Lodging, always viewed as one of the most speculative property types due to the ’daily’ lease, has been dealt multiple fundamental setbacks by the pandemic. Despite the obvious pent-up demand that is building for personal and business travel as the population gets vaccinated, we now see business travel most at risk and expect it to take years for fundamentals to return to 2019 levels, if ever. Companies are saving billions from reduced travel budgets and are acclimating to video conferencing as a substitute. Admittedly, while it is difficult to assess to what degree business travel has been permanently impacted, the fact remains that occupancies, room rates, and operating expenses will be under pressure. Accordingly, we completely sold out of our lodging exposure on March 10.
Annual forecasting is an inaccurate science where we can look back to see what worked and what went wrong over a 12 month period. However, our long term track record of significantly outperforming the benchmark suggests that our process is accurate in isolating the best companies to own. While 2020 calls into question any annual absolute return forecasts going forward, we feel even more confident about the long term necessity for an active public REIT manager in all portfolios.
We understand that 2020 has not been easy for most people, so we would like to thank our clients for having the confidence to trust us with their money. We look forward to continuing upon our track record for many years to come.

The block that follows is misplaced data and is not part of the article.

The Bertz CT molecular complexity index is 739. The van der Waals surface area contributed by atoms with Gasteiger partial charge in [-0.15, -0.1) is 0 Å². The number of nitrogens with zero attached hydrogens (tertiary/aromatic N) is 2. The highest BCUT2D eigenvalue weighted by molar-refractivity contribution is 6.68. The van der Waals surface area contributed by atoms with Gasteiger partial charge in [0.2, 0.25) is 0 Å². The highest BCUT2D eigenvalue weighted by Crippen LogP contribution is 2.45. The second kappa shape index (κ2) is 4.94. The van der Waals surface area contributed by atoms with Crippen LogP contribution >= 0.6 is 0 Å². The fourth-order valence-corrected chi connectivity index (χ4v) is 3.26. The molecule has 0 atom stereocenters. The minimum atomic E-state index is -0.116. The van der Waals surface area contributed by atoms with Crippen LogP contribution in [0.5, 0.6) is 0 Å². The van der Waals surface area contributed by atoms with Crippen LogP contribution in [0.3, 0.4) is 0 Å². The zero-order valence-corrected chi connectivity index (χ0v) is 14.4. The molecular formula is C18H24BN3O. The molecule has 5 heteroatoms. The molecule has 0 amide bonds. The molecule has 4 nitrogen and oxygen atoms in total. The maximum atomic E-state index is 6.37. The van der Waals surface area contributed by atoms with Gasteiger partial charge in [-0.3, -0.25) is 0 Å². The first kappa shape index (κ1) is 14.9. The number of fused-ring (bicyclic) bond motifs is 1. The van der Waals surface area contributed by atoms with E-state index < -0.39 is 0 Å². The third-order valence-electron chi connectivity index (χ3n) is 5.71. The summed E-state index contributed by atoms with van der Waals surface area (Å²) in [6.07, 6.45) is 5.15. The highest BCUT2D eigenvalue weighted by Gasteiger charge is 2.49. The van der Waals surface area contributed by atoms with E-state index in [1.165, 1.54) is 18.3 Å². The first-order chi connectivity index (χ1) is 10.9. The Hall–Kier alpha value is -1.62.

Matthew R. Werner, CFA
Bruce G. Garrison, CFA
RMS: 2220 (12.31.2020) vs 2402 (12.31.2019) vs 346 (3.6.2009) and 1330 (2.7.2007)
Previous editions of the Chilton Capital REIT Outlook are available at www.chiltoncapital.com/category/library/reit-outlook/.
An investment cannot be made directly in an index. The funds consist of securities which vary significantly from those in the benchmark indexes listed above and performance calculation methods may not be entirely comparable. Accordingly, comparing results shown to those of such indexes may be of limited use.
The information contained herein should be considered to be current only as of the date indicated, and we do not undertake any obligation to update the information contained herein in light of later circumstances or events. This publication may contain forward looking statements and projections that are based on the current beliefs and assumptions of Chilton Capital Management and on information currently available that we believe to be reasonable, however, such statements necessarily involve risks, uncertainties and assumptions, and prospective investors may not put undue reliance on any of these statements. This communication is provided for informational purposes only and does not constitute an offer or a solicitation to buy, hold, or sell an interest in any Chilton investment or any other security.